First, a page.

Published Friday, 14 September 2012
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Officials from the Royal Mail completed the two-hour paint job in Smyth's hometown on Friday morning.
He was previously turned down for the honour because he represented Team Ireland rather than Team GB - however public outcry led to a change of heart.
The 25-year-old - who defended his 100m and 200m sprint crowns in style at the 2012 Games in London - has welcomed the arrival of the gold mailbox on Twitter.
He said: "Gold post box on the way, great to see a change of heart from @RoyalMail."
Jason's grandfather, Robert Boyd Smyth, said: "I don't know how long it'll last for, but hopefully it's for the year at least, and it'll bring attention to the village.
"There's a great spirit in the village and everyone's just pulling together for Jason and that's obviously helped Royal Mail make up its mind and go for the gold post box."
Royal Mail will also paint boxes for Glengormley runner Micheal McKillop and Seaford swimmer Bethany Firth.
The 16-year-old 100m backstroke champion said: "They asked us, because I live in Seaforde, which one we would like but there is only one in Seaforde so I said I would go for that one!"
Meanwhile a celebration has been held at Stormont to toast the success of Northern Ireland's Olympic and Paralympic athletes, who brought home a glittering medal haul.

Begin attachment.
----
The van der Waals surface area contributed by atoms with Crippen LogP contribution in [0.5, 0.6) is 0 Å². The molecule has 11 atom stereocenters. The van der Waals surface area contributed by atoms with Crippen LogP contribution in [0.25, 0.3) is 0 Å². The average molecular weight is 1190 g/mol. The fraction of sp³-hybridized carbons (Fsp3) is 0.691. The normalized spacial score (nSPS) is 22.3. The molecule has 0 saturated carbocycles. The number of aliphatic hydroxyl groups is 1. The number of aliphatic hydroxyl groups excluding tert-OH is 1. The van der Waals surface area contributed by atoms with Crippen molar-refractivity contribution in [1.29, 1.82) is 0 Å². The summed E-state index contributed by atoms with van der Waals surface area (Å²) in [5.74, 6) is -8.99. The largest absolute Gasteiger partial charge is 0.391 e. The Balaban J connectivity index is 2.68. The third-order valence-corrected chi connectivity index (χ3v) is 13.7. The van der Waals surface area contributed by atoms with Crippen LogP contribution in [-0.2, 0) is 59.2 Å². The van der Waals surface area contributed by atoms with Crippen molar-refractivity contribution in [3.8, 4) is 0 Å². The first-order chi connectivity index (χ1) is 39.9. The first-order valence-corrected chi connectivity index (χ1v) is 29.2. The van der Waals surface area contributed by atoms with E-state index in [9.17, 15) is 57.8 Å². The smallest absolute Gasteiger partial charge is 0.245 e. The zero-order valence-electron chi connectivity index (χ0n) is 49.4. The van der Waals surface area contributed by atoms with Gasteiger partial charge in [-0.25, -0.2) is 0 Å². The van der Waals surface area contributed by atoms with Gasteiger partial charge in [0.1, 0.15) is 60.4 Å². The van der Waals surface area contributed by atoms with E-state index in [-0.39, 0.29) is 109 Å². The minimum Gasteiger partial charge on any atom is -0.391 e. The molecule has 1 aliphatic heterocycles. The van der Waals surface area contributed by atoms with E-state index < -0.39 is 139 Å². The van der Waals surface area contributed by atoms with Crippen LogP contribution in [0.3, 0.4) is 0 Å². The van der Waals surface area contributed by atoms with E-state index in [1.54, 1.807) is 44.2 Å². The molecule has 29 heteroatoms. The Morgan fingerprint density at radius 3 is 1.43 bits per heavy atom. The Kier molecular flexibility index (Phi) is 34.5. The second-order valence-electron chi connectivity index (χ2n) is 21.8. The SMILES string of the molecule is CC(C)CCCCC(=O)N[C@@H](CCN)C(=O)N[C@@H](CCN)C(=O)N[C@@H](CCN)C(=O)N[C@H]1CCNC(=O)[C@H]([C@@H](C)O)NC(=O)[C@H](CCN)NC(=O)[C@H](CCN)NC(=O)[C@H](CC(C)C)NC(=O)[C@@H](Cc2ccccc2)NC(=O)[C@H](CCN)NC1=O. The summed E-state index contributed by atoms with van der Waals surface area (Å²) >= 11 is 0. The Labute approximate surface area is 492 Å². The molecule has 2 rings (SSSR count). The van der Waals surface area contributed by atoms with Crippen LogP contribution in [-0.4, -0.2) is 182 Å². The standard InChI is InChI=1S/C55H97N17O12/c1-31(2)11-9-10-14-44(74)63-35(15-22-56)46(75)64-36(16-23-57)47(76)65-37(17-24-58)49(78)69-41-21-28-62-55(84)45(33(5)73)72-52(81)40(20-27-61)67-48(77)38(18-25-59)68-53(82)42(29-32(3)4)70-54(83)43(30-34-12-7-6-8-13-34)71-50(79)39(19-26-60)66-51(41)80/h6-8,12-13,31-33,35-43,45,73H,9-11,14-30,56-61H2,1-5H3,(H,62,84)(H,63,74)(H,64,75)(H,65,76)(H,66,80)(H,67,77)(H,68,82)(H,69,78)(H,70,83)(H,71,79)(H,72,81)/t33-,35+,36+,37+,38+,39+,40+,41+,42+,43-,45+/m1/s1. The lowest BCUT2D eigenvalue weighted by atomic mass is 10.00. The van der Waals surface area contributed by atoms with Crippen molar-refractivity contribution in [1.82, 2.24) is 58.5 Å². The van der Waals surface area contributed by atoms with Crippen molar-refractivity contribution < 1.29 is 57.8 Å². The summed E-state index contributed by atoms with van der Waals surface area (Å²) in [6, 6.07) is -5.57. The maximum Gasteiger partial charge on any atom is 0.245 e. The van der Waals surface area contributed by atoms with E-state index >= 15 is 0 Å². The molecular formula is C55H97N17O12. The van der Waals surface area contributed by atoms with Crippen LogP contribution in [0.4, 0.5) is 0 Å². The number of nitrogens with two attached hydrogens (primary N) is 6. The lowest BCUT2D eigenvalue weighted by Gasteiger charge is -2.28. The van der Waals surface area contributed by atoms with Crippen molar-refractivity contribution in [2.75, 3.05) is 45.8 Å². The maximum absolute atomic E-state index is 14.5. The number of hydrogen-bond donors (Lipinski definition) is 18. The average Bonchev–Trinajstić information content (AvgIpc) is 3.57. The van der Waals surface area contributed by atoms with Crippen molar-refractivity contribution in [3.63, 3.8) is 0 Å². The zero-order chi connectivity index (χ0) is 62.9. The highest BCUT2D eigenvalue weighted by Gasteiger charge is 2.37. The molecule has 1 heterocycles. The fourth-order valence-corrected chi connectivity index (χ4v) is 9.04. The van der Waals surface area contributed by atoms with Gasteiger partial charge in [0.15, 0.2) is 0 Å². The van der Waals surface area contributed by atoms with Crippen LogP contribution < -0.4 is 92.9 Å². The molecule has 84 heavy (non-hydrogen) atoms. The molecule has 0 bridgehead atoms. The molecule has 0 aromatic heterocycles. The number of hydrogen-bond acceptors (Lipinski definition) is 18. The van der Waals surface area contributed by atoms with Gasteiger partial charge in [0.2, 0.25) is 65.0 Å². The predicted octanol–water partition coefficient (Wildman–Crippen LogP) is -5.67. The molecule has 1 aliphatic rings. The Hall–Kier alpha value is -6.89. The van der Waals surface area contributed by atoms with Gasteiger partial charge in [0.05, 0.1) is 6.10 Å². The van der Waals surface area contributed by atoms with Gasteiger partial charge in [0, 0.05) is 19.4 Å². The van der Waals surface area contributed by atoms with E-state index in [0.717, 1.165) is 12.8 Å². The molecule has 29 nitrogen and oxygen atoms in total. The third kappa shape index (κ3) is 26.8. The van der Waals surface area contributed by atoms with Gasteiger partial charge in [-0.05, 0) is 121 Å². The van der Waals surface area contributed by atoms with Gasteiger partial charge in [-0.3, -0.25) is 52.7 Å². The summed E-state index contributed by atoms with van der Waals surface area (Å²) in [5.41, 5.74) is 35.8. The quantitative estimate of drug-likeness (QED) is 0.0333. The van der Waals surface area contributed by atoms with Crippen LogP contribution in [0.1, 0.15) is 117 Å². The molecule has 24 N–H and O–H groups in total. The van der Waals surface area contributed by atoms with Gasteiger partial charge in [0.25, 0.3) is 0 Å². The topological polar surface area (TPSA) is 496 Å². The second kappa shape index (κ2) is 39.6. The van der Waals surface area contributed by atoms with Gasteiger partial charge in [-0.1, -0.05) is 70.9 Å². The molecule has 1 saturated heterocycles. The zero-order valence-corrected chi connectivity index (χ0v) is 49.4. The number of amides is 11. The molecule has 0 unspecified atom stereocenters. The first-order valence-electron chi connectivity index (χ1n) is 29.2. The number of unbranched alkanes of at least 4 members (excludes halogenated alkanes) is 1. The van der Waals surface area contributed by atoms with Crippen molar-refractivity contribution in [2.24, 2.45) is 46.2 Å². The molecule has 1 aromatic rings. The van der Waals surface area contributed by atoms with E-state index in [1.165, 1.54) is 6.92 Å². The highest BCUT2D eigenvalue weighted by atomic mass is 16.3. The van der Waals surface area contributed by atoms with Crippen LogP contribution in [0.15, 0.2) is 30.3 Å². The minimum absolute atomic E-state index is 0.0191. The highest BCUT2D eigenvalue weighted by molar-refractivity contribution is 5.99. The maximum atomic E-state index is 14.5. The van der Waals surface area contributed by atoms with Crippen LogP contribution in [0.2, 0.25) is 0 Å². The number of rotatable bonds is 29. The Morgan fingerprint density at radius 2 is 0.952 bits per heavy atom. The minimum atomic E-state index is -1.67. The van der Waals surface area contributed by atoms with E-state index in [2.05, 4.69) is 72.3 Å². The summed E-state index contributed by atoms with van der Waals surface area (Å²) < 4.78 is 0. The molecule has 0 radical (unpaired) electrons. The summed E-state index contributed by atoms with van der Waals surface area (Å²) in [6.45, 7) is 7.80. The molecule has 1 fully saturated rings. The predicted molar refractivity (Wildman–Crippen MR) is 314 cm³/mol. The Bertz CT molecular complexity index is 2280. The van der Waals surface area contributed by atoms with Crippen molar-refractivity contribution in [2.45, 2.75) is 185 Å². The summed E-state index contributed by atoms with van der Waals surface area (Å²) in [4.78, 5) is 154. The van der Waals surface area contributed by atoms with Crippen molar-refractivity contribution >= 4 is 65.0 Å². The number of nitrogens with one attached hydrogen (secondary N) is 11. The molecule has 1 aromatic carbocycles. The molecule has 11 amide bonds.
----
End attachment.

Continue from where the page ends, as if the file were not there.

They gathered at Parliament Buildings on Thursday for a special reception, which reflected on their achievements and the future of NI sport.
"We want to make sure that the momentum is going to carry," said Coleraine single sculls bronze medallist Alan Campbell.
"We want to make sure that these little pieces of metal are more than just pieces of metal they actually mean something."
McKillop said: "It means something special to be asked to come up to Parliament Building and be honoured by everyone, the representatives of Northern Ireland, it's a great honour."
The London Olympics saw the region claim its biggest ever medals total, with five competitors making it onto the podium. Two of those were the silvers gained by the Chambers brothers in the light-weight men's four.
Peter and Richard said: "We are athletes, we train very hard to get to the Olympics and the Paralympics. It takes a lot and we know how much each of us has had to work just to get to the Games. To see fellow athletes do well is a great encouragement."
While the evening was all about dwelling on the glory of 2012, Olympic legend Dame Mary Peters said those who came away disappointed can take inspiration from Northern Ireland's achievements as they prepare for the next Games in Rio in 2016.
"Those who didn't quite make it this time round will be inspired to continue in the future," explained Dame Mary.
"Going into an Olympic stadium is scary the first time around and they will have gained from that experience."